He'd much rather be remembered as the guy who acted too late to prevent the Epic Inflationary Collapse of the 2020s.
What the Fed's move means for your portfolio
Hold the course. If you were happy with what you were doing before the taper, you should be pretty pleased this morning almost everything you own has gone up in value. The emerging markets and cheap eurozone stocks we've tipped recently still look good, Japan can still do the business, and of course, you should hang on to your gold, specifically for surprises like this one.
But I wouldn't necessarily expect an easy ride in the coming months. Once the euphoria of QE forever' wears off, there are going to be a lot of confused investors out there. As Eric Green at TD Securities told the FT: "The Fed had the market precisely where it needed to be." This delay "ultimately makes that first step [in the tapering process] harder to achieve."
It also puts a lot of pressure on our own Mark Carney. On the one hand, the Bank of England guv'nor will be pleased. The Fed's failure to taper might take some of the pressure off global interest rates in the short term. On the other hand, the slump in the dollar has pushed sterling higher. He won't be happy about that.
And if the Fed is keeping monetary policy loose for no apparent reason, it gives the Bank of England an out if it decides more QE is needed. So I wouldn't be surprised to see Carney get even more dovish, rather than more aggressive, before the next election. In turn, that's likely to mean a weaker pound and higher inflation.
In the meantime, if you're looking for a potential quick turn based on the cheap money rally, then in the next issue of MoneyWeek magazine, out tomorrow, our Roundtable experts pick their favourite recovery stocks to play the rally. If you're not already a subscriber, you can subscribe to MoneyWeek magazine.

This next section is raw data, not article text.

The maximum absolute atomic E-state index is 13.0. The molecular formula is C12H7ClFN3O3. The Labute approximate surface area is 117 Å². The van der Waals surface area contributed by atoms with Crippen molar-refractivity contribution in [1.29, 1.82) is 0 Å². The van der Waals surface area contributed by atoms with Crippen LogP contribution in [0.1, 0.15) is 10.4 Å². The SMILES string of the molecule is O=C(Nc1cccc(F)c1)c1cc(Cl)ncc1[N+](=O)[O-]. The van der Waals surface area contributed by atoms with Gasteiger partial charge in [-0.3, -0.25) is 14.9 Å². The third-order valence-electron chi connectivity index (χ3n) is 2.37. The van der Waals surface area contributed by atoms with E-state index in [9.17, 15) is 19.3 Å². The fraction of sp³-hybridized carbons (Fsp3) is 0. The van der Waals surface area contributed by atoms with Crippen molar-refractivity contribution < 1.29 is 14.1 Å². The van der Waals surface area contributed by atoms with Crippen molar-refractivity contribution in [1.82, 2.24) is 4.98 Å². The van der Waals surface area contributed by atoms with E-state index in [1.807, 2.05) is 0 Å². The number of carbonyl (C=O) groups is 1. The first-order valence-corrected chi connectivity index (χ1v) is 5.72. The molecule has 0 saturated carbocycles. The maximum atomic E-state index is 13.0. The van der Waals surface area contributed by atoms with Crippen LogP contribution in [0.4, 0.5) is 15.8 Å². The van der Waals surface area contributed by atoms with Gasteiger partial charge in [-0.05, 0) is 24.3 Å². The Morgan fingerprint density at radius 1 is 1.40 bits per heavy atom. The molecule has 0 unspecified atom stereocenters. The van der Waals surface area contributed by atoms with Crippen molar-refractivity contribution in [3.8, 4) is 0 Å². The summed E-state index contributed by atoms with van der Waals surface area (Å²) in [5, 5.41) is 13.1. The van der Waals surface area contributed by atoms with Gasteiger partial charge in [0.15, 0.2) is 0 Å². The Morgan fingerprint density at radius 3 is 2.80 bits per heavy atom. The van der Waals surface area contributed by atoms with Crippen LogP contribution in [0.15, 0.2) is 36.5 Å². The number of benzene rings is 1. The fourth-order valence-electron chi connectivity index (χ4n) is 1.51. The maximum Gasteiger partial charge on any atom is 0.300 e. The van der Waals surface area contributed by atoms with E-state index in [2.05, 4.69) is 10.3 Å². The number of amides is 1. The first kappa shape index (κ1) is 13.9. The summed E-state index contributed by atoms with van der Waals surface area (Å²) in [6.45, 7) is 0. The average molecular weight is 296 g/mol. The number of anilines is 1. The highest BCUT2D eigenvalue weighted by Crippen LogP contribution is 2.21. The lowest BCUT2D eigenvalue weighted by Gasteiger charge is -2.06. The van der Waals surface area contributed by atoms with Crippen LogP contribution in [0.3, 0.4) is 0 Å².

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John is the executive editor of MoneyWeek and writes our daily investment email, Money Morning. John graduated from Strathclyde University with a degree in psychology in 1996 and has always been fascinated by the gap between the way the market works in theory and the way it works in practice, and by how our deep-rooted instincts work against our best interests as investors.
He started out in journalism by writing articles about the specific business challenges facing family firms. In 2003, he took a job on the finance desk of Teletext, where he spent two years covering the markets and breaking financial news. John joined MoneyWeek in 2005.
His work has been published in Families in Business, Shares magazine, Spear's Magazine, The Sunday Times, and The Spectator among others. He has also appeared as an expert commentator on BBC Radio 4's Today programme, BBC Radio Scotland, Newsnight, Daily Politics and Bloomberg. His first book, on contrarian investing, The Sceptical Investor, was released in March 2019. You can follow John on Twitter at @john_stepek.